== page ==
NHS child mental health services are failing the next generation
Six in 10 children and young people across England do not get treatment for problems such as anxiety and depression, data shows
Up to four in five children with mental health problems are being denied access to treatment they urgently need in some parts of England, NHS figures show.
Overall six in 10 children and young people across England do not receive treatment for problems such as anxiety and depression, despite the risk of them coming to harm as their condition worsens.
The new data has renewed fears that vulnerable under-18s are suffering the effects of increasing rationing of psychological help on the NHS, despite high-profile government pledges to improve the service for children.
Family doctors and mental health campaigners voiced concern at the figures, which were obtained by the GP website Pulse. Dr Dominique Thompson, a GP in Bristol who specialises in young people’s mental health, said the figures showed that NHS children and adolescent mental health services (CAMHS) were “failing the next generation. We risk our CAMHS becoming a source of national shame if they continue to be so poorly resourced.”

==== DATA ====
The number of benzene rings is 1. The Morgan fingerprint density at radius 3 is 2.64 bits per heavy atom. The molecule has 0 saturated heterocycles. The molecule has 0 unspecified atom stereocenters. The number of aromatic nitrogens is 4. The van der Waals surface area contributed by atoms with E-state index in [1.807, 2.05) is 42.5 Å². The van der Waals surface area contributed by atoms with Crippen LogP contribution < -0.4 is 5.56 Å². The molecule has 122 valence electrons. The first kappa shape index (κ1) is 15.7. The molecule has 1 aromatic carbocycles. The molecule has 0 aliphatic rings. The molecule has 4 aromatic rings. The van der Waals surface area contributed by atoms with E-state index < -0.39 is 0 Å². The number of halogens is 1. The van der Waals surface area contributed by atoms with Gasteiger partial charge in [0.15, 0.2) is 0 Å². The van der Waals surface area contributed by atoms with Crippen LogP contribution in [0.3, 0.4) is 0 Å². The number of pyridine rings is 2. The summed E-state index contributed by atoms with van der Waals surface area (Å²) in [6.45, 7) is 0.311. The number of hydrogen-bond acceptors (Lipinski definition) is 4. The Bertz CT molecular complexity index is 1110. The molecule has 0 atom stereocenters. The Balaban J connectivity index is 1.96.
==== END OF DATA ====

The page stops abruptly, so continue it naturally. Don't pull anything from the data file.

Sarah Brennan, the chief executive of the charity Young Minds, said the figures revealed a highly damaging postcode lottery in care. She said: “It’s unacceptable that so many vulnerable children aren’t getting the support they need. Without treatment, children are more likely to self-harm or become suicidal, to be violent and aggressive towards those around them, or to drop out of school, which can ruin their prospects for the future. Delays can also have a disastrous effect on families, with parents forced to leave their jobs to look after their children.”